There was a minor stir regarding what was ultimately deemed a false report regarding the NHL rejecting the second Ilya Kovalchuk-New Jersey Devils contract, so I thought it would be wise to pass along what basically amounts to a non-update (with a few nuggets that you might find semi-interesting).
The biggest thing to keep in mind is that the league is taking advantage of its five-day window to approve or reject the contract, according to Dmitry Chesnokov and Puck Daddy among other sources.
Puck Daddy learned on Monday night that there has not been a decision issued on the contract by the NHL. The League is still reviewing the latest — and what very well may be the last — contract between the New Jersey Devils and Ilya Kovalchuk.
According to a source close to the negotiation, the contract submitted on Friday addressed all of the concerns raised by arbitrator Richard Bloch in his decision and those the NHL presented during informal conversations between all parties in the last few weeks.
It appears that the League will take all five days given to them by the Collective Bargaining Agreement to make a decision on the contract.
One of the biggest sticking points with the previous 17-year, $102 million deal came in the ludicrous minimum wage years that were tacked on to the end of the failed Kovalchuk-Devils contract. Sportsnet’s Nick Kypreos tracked down the final year details of a reported 15-year, $100 million new contract and as you can see from his Tweet, the final seasons are a lot more feasible than they were in the previous deal.
Last 3 yrs of Luongo’s deal ave is 1.2M per. Hossa’s 833,000. Ilya last 3 yrs will now ave 2.6M including base of 4M in last 24/25 season..
That certainly seems a lot more reasonable, especially with the lower money contracts veteran players signed to this summer. Few anticipated a scenario in which Kovalchuk wouldn’t have a contract until September, but that seems just about certain at this point. As always, we’ll keep you up to date as this long, drawn-out process (hopefully) comes to an end.
Alexander Edler probably feels some serious shame right now.
The Vancouver Canucks defenseman is getting some heat for a bad blunder on what became the Los Angeles Kings’ overtime game-winning goal by Anze Kopitar.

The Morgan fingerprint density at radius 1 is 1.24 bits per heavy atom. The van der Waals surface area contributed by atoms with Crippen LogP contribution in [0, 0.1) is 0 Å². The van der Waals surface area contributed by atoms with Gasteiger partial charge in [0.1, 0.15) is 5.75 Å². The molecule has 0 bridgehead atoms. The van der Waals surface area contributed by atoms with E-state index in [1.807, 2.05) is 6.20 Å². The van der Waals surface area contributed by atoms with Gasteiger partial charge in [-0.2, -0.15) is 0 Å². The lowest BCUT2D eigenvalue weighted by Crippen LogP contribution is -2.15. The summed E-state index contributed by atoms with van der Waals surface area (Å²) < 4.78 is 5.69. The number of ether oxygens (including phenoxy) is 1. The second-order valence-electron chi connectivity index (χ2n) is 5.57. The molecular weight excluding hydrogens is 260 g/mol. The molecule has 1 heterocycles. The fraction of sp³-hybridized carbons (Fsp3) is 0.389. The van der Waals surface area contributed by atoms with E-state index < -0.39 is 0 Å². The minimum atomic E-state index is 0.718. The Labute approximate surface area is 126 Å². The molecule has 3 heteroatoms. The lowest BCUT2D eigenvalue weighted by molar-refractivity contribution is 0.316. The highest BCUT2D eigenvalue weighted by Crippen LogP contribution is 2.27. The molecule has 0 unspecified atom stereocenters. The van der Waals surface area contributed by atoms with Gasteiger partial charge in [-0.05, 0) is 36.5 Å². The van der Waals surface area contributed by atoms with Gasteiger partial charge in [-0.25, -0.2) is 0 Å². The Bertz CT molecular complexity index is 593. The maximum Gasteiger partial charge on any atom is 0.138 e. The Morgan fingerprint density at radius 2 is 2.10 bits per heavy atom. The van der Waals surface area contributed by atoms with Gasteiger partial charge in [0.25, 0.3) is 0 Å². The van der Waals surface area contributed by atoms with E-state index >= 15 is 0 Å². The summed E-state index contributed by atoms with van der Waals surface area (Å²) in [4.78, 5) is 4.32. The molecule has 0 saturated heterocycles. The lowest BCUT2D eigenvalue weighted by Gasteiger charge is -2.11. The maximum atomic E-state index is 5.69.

You can see the decisive goal in the video above, which meant a 2-1 overtime victory for the Kings over the Canucks.
Just a (safe for work) sampling of the reactions toward Edler:
Again, those are the more … sanitized reactions.
Jacob Markstrom didn’t get the win despite keeping Vancouver in the game. The big Swede made 38 out of 40 saves, yet that last goal will burn.
For Los Angeles, it’s another reminder that this team sure is scrappy.
Let’s be honest: it’s better to go late into a game with a lead against the Kings, but a small margin makes for some serious discomfort.
Sometimes an angry Evgeni Malkin means a stray power play or two for his opponents, but it’s usually not the best idea to make him angry.
Giving a player that big and talented extra motivation just seems like a bad idea, right?
Joel Ward experienced that phenomenon on Tuesday, as Malkin responded to a blow from Ward with the goal you can see below.
Malkin scored a goal and two assists while Phil Kessel found the net twice in Pittsburgh’s 5-1 win against the San Jose Sharks on Tuesday.
Malkin now has a four-game goal streak going (five goals, three assists). He also has 13 points in his past seven games.
Marc-Andre Fleury deserves plenty of credit, too, as he stopped 33 out of 34 shots and continues to quietly generate some of the best work of his sometimes-polarizing career.
This was a nice way for the Penguins to begin a four-game Western road trip, although they’ll need to wait a while to try to keep it going; their next game comes in Los Angeles on Saturday.
You know what they say: “What a difference a game makes.”
Even in the 82-game marathon that an NHL regular season is, that can be true.
Ryan Suter admitted he went too far with comments during tough times, yet there he was on Tuesday night, grinning ear-to-ear after scoring the 2-1 goal that ended up being the game-winner.
Heck, people were even joking about things. The healing powers of winning, right?
As of this writing, this win places Minnesota in the last wild card spot, and they’re close to elbowing in on the Chicago Blackhawks (who own a standings point advantage, but have played two more games so far in 2015-16).
Jeremy Roenick labels this 2-1 win as a “team win” for Minnesota, and it showed on that 2-1 goal, as the Wild showed off some picture-perfect passing and a willingness to crash the net for rebounds.
Let’s face it, though; Devan Dubnyk deserves plenty of credit, too.
It won’t be easy in the Central Division, and things may get heated again. Still, this is the sort of win that may just help Minnesota build up some confidence.
When you’re talking about bright sides, most people believe that they boil down to the light at the end of the tunnel for the Philadelphia Flyers.
Sometimes it’s nice to enjoy a little success in the present while waiting for that bright future, though.
The Flyers are providing at least a burst of sunshine lately, as Tuesday’s 4-2 win against the Ottawa Senators gives them … (drum roll) their first three-game winning streak of this season.
Even in recent darker moments, Philly’s been pretty impressive on offense, so Flyers fans are likely relieved to see a relative offensive outburst.
Sure, it wasn’t all rainbows and unicorns – Radko Gudas might have gotten himself into some trouble, for instance – yet this is still a nice sign of life for a team expected to finish in the draft lottery.
If that fails … hey, the future may require shades.